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This article was published on September 27, 2017

All eyes east: The rise of Central and Eastern Europe’s tech scene

All eyes east: The rise of Central and Eastern Europe’s tech scene
Conrad Egusa
Story by

Conrad Egusa

CEO, Publicize & Espacio Media Incubator

Conrad lives in Medellin & NYC and profiles startup ecosystems during his travels. He is a Global Mentor at 500 Startups, Techstars and Conrad lives in Medellin & NYC and profiles startup ecosystems during his travels. He is a Global Mentor at 500 Startups, Techstars and The Founder Institute, and is a Judge at the international accelerator programs Start-Up Chile and Parallel18.

In a recent Financial Times article Valentina Romei writes,Nowhere in the world have expectations for growth changed so rapidly and positively as in central and eastern Europe.

Romei is referring to the forecast for general economic growth in the region, which has trumped expectations so far in 2017. But Central and Eastern Europe, CEE, is surpassing expectations in more than just its strong economy, set to become one of the forerunners in the fourth industrial revolution.  

Just ten years ago, CEE was not on foreign tech investors’ maps. However, thanks to the step up offered by unicorns such as Skype, Prezi, Transferwise and Avast, newer players like AeroMobil, and the emergence of multiple, active, growing startup ecosystems across the region, CEE is drawing eyes east, and marking its territory as a serious contender in the tech world.

Here is a brief overview on three of the growing ecosystems in the CEE:

Tallinn, Estonia

Tallinn, Estonia

Tallinn, the capital city of Estonia — with a population of just over 400K — is considered by many to be the top startup ecosystem is CEE.

After a quick wander around the old town of Tallinn, many would assume the Unesco world heritage site was most famous for tourism, however Tallinn has marked itself as a centre of innovation and is home to two of CEE’s most notable success stories, Skype and Transferwise.

While Skype and Transferwise have both relocated their main offices — to Stockholm and London respectively — the city remains a source for development talent for their product teams.

After being left far behind Western Europe technologically and economically at the fall of the Soviet Union in 1991, Estonia today boasts one of the world’s first fully digital societies, a strong economy, and one of the best free wifi networks in the world.

The system in Estonia is designed to develop the next generation of digital workers. Estonian children are taught to code at school and the esteemed Tallinn University of Technology is partnered with some of the world’s leading universities, including Stanford, Berkeley, MIT, and Harvard, and it has offices in Silicon Valley and Shanghai.

While Estonia had its eyes set on becoming a digital powerhouse from an early stage, it was the success of Skype that played a central role in setting the foundations for the active ecosystem we find today. Skype, which was founded in Tallinn in 2003, inspired a generation of local entrepreneurs. 

When Skype was bought by Microsoft in 2011 for $8.5Bn, Skype’s founding developers launched a VC fund called Ambient Sound, and much of this money was brought back into the local ecosystem. Skype’s first employee Taavet Hinrikus would also go on to co-found Transferwise, which just six years later is valued at a reported $1.1 billion.

Boosted by a supportive government — which launched an e-residency program to attract foreign entrepreneurs back in 2014 — the ecosystem continues to grow. Accelerator programs, co-working spaces and incubators are popping up around the city, and according to StartupGenome the Estonian Business Angels seed investor network now includes 10,000 members.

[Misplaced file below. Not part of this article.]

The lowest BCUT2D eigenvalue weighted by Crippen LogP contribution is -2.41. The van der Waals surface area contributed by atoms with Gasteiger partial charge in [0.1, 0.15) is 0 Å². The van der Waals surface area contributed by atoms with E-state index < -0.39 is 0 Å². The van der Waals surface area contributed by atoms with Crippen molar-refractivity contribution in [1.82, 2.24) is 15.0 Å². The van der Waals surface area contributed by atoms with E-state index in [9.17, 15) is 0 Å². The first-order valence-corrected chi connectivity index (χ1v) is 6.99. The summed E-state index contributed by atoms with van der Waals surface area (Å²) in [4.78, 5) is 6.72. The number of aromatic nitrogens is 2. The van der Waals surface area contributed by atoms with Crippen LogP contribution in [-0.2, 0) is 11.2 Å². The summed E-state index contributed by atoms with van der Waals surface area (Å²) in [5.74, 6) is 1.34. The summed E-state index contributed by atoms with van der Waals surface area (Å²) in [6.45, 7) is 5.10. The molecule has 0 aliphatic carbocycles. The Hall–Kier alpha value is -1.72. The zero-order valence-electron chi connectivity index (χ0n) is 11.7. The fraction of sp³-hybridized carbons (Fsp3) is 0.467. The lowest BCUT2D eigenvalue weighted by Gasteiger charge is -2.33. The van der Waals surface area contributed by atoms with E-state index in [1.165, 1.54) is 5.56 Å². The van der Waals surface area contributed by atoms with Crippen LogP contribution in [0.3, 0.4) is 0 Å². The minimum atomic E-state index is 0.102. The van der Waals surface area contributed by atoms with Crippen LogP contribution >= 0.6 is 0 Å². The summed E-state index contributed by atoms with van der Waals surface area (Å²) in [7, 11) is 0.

However, while the ecosystem is growing nicely, many suggest that Estonian startups are still having to look abroad for customers, talent, and larger rounds of funding. To really push to the next level, Tallinn will need to reduce its funding and talent gap, and to avoid startups ‘growing out’ of the region and moving to larger hubs nearby.

Budapest, Hungary

Budapest, Hungary has built up an extremely active ecosystem in an incredibly short period of time.

Speak to anyone about the key players in the ecosystem, and you’ll hear about Peter B. Záboji and his European Entrepreneurship Foundation (EEF). Known as the ‘father’ of the Budapest ecosystem, Zaboji, who sadly passed in 2015, invested heavily in time, energy and capital to bring startups together with his ‘First Monday’ events back in 2010.

These monthly invite only events brought founders, investors, and bright new minds together and laid the foundations for a more unified ecosystem. Steven Sudy from SparkLab said, “First Monday events were very important in growing our ecosystem. Initially there were very few startups. You always knew 99 percent of the people. It became very unified, more of a brotherhood.”  

However, while there was an active undercurrent, it was homegrown unicorn Prezi, which launched in Budapest and then in San Francisco in 2009, which really placed Budapest in the limelight. The city has also produced a number of other successful companies like Ustream, CryptTalk and LogMeIn.

Around this time, local and also foreign media such as Forbes Hungary, Business HVG nand began to pay more attention to startups in Hungary, which in turn amplified their reach outside the country as well. In all of the emerging startup hubs I’ve visited over the last decade this has been a running theme, with local ecosystems having developed hand in hand with these publications.

This is something which is very important to us, in particular since our recent acquisition of 150sec, one of the leading publications focused on the CEE region. 150sec was founded in 2015 by Adrian Pica and Agata Kukwa with the mission to provide coverage to startups in this area of the world.